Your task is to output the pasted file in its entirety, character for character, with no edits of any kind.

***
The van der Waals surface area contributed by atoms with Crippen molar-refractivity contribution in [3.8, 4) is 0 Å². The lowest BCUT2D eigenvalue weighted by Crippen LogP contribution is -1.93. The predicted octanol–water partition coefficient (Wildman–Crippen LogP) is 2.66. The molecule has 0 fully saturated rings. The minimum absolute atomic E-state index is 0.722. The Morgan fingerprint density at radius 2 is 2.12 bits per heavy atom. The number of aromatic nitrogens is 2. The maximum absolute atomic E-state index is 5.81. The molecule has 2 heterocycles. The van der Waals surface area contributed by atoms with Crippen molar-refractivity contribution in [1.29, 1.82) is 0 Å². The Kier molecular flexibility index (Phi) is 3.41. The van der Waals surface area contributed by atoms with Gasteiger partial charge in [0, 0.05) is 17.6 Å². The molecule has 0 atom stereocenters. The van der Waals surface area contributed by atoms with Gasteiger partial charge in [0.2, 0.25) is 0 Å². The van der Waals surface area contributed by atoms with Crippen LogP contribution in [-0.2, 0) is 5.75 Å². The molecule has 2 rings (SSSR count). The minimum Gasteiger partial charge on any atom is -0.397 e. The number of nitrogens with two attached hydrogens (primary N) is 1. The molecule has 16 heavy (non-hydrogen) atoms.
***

The van der Waals surface area contributed by atoms with Crippen molar-refractivity contribution in [3.8, 4) is 0 Å². The lowest BCUT2D eigenvalue weighted by Crippen LogP contribution is -1.93. The predicted octanol–water partition coefficient (Wildman–Crippen LogP) is 2.66. The molecule has 0 fully saturated rings. The minimum absolute atomic E-state index is 0.722. The Morgan fingerprint density at radius 2 is 2.12 bits per heavy atom. The number of aromatic nitrogens is 2. The maximum absolute atomic E-state index is 5.81. The molecule has 2 heterocycles. The van der Waals surface area contributed by atoms with Crippen molar-refractivity contribution in [1.29, 1.82) is 0 Å². The Kier molecular flexibility index (Phi) is 3.41. The van der Waals surface area contributed by atoms with Gasteiger partial charge in [0, 0.05) is 17.6 Å². The molecule has 0 atom stereocenters. The van der Waals surface area contributed by atoms with Gasteiger partial charge in [0.2, 0.25) is 0 Å². The van der Waals surface area contributed by atoms with Crippen LogP contribution in [-0.2, 0) is 5.75 Å². The molecule has 2 rings (SSSR count). The minimum Gasteiger partial charge on any atom is -0.397 e. The number of nitrogens with two attached hydrogens (primary N) is 1. The molecule has 16 heavy (non-hydrogen) atoms.